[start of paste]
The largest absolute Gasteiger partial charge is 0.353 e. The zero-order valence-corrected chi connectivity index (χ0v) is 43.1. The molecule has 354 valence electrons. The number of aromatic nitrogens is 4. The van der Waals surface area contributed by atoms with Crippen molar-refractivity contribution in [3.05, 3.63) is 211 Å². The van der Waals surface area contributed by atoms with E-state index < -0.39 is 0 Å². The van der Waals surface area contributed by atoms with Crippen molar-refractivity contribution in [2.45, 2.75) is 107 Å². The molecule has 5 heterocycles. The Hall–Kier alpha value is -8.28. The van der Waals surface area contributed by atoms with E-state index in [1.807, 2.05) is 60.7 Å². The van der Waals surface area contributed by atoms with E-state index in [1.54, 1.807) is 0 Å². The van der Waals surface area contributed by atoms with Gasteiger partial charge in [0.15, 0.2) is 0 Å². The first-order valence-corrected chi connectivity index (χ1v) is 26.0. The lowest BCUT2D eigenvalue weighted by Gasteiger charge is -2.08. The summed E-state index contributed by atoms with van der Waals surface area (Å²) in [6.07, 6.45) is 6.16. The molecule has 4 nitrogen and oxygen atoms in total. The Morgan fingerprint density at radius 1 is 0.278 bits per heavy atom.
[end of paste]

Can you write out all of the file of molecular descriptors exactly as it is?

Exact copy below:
The largest absolute Gasteiger partial charge is 0.353 e. The zero-order valence-corrected chi connectivity index (χ0v) is 43.1. The molecule has 354 valence electrons. The number of aromatic nitrogens is 4. The van der Waals surface area contributed by atoms with Crippen molar-refractivity contribution in [3.05, 3.63) is 211 Å². The van der Waals surface area contributed by atoms with E-state index < -0.39 is 0 Å². The van der Waals surface area contributed by atoms with Crippen molar-refractivity contribution in [2.45, 2.75) is 107 Å². The molecule has 5 heterocycles. The Hall–Kier alpha value is -8.28. The van der Waals surface area contributed by atoms with E-state index in [1.807, 2.05) is 60.7 Å². The van der Waals surface area contributed by atoms with E-state index in [1.54, 1.807) is 0 Å². The van der Waals surface area contributed by atoms with Gasteiger partial charge in [0.15, 0.2) is 0 Å². The first-order valence-corrected chi connectivity index (χ1v) is 26.0. The lowest BCUT2D eigenvalue weighted by Gasteiger charge is -2.08. The summed E-state index contributed by atoms with van der Waals surface area (Å²) in [6.07, 6.45) is 6.16. The molecule has 4 nitrogen and oxygen atoms in total. The Morgan fingerprint density at radius 1 is 0.278 bits per heavy atom.